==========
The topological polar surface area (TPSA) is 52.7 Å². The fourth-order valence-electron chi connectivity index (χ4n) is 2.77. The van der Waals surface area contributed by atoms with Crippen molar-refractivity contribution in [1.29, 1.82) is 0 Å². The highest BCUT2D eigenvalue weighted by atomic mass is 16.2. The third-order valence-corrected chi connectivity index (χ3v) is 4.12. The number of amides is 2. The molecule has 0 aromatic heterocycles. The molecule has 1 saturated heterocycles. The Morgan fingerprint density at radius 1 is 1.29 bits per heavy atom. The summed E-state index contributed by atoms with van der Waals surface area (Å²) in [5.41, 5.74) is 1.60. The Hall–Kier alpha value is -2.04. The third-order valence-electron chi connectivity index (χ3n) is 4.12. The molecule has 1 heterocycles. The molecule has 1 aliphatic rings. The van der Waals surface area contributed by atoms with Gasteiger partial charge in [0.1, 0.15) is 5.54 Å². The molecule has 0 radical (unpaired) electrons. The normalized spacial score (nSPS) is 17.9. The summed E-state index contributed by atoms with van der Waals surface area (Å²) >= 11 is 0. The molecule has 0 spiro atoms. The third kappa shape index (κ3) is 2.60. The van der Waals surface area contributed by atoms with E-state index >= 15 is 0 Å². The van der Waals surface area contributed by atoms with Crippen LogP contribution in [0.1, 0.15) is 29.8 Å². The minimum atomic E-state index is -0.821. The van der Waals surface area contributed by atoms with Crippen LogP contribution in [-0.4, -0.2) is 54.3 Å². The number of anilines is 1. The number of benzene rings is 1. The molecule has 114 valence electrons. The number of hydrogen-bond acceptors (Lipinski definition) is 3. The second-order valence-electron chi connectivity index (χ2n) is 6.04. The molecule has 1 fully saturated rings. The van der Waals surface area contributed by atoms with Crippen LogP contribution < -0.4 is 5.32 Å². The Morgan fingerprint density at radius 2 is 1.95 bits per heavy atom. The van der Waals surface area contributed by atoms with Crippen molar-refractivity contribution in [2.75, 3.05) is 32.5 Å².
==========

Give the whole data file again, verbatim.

The topological polar surface area (TPSA) is 52.7 Å². The fourth-order valence-electron chi connectivity index (χ4n) is 2.77. The van der Waals surface area contributed by atoms with Crippen molar-refractivity contribution in [1.29, 1.82) is 0 Å². The highest BCUT2D eigenvalue weighted by atomic mass is 16.2. The third-order valence-corrected chi connectivity index (χ3v) is 4.12. The number of amides is 2. The molecule has 0 aromatic heterocycles. The molecule has 1 saturated heterocycles. The Morgan fingerprint density at radius 1 is 1.29 bits per heavy atom. The summed E-state index contributed by atoms with van der Waals surface area (Å²) in [5.41, 5.74) is 1.60. The Hall–Kier alpha value is -2.04. The third-order valence-electron chi connectivity index (χ3n) is 4.12. The molecule has 1 heterocycles. The molecule has 1 aliphatic rings. The van der Waals surface area contributed by atoms with Gasteiger partial charge in [0.1, 0.15) is 5.54 Å². The molecule has 0 radical (unpaired) electrons. The normalized spacial score (nSPS) is 17.9. The summed E-state index contributed by atoms with van der Waals surface area (Å²) >= 11 is 0. The molecule has 0 spiro atoms. The third kappa shape index (κ3) is 2.60. The van der Waals surface area contributed by atoms with E-state index >= 15 is 0 Å². The van der Waals surface area contributed by atoms with Crippen LogP contribution in [0.1, 0.15) is 29.8 Å². The minimum atomic E-state index is -0.821. The van der Waals surface area contributed by atoms with Crippen LogP contribution in [-0.4, -0.2) is 54.3 Å². The number of anilines is 1. The number of benzene rings is 1. The molecule has 114 valence electrons. The number of hydrogen-bond acceptors (Lipinski definition) is 3. The second-order valence-electron chi connectivity index (χ2n) is 6.04. The molecule has 1 fully saturated rings. The van der Waals surface area contributed by atoms with Crippen LogP contribution < -0.4 is 5.32 Å². The Morgan fingerprint density at radius 2 is 1.95 bits per heavy atom. The van der Waals surface area contributed by atoms with Crippen molar-refractivity contribution in [2.75, 3.05) is 32.5 Å².